“The most common thing people say in any conversation is, ‘Send me your bio, send me your information,’ and you don’t want it to take 6 weeks for you to follow up on that request,” she says.

2. Find a realistic fit

Something Medvec asks everyone she mentors is what sort of board they want to join. Often, they will mention a company like Apple or Google, which is understandable—but might also be a bit unrealistic.

“Unless you’re a sitting CEO of a very large public company with a lot of knowledge in an area that would be interesting to that board, it’s unlikely that you’re getting that big-, high-name board,” she says.

But worry not, because those big-name boards are actually just a small sliver of the opportunities out there. There are private-equity boards, startup boards, family-business boards, and even nonprofit boards. And you never know where interesting opportunities will arise. Medvec likes to share the story of a former CEO in the energy sector. The first board opportunity she was offered was at a gravel company. “She’s like, ‘Gravel? Who could get excited about gravel?’”

But she also knew that, given her background, she had a lot to offer the board. She also noted that the other board members were an impressive group, who could potentially connect her to other opportunities if she performed well on this one. So she accepted, and it worked out well for her. “That first board led to many, many, many other boards,” says Medvec.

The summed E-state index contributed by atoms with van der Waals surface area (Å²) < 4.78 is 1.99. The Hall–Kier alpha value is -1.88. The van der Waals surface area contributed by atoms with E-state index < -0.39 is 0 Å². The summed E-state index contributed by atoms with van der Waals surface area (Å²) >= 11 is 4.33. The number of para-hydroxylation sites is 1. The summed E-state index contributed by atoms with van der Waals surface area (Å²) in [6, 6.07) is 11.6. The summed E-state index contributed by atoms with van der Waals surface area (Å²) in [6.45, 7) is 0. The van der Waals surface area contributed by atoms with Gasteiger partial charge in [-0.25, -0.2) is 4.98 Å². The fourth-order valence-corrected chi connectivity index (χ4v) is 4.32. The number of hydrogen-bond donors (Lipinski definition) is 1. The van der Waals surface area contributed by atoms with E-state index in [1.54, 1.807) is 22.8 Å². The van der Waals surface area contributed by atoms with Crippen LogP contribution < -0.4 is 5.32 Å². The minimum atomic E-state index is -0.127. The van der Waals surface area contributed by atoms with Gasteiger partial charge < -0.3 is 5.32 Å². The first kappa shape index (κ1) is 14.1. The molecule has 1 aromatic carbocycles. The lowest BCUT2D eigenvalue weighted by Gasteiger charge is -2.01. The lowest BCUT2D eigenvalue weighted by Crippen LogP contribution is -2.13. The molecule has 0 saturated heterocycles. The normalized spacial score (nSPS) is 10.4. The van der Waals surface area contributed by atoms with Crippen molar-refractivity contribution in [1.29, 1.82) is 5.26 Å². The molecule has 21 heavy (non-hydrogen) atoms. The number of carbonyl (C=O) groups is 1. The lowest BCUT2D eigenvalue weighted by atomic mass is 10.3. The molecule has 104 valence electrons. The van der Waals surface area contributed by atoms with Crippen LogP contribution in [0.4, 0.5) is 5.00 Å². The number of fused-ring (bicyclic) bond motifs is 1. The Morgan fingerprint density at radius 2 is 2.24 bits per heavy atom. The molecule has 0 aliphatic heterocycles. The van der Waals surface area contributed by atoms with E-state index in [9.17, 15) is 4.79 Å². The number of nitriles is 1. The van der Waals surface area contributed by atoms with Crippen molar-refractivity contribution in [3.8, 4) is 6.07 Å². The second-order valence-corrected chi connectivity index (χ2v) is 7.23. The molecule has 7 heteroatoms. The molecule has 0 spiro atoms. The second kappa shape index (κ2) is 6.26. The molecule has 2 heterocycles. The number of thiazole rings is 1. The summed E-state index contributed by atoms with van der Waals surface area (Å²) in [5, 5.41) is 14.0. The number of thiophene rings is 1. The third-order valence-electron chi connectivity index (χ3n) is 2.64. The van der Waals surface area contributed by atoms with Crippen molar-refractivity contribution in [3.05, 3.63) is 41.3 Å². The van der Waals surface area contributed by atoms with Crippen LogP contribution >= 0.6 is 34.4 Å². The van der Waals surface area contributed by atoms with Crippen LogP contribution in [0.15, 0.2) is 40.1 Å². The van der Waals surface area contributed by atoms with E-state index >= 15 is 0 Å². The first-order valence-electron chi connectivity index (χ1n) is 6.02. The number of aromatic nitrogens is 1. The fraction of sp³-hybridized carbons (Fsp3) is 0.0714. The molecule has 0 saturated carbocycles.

3. Get your company’s blessing

Once you’ve readied your bio and considered where you might fit, you’re getting close to being ready to search for that first opportunity. But unless you are self-employed or retired, you will want to get your CEO’s blessing before you do anything else.

“Do not make the mistake of not having a conversation before you pursue opportunities,” says Medvec.

One useful way to approach that conversation is to explain how board membership will develop your skills, which in turn will benefit the organization. Moreover, talking to your CEO doesn’t have to be an obstacle; they might even be willing to connect you to a potential opportunity. “Think about it. Your CEO may serve on boards, your company’s sitting directors may serve on other boards. There’s a huge opportunity in that,” she says.

4. Lean on your network

Now it is time to reach out to your contacts for advice, express your interest in a board seat, and network, network, network. “You don’t apply for a board. It’s not like you’re sending in your application. So normally someone is recommending you,” says Medvec.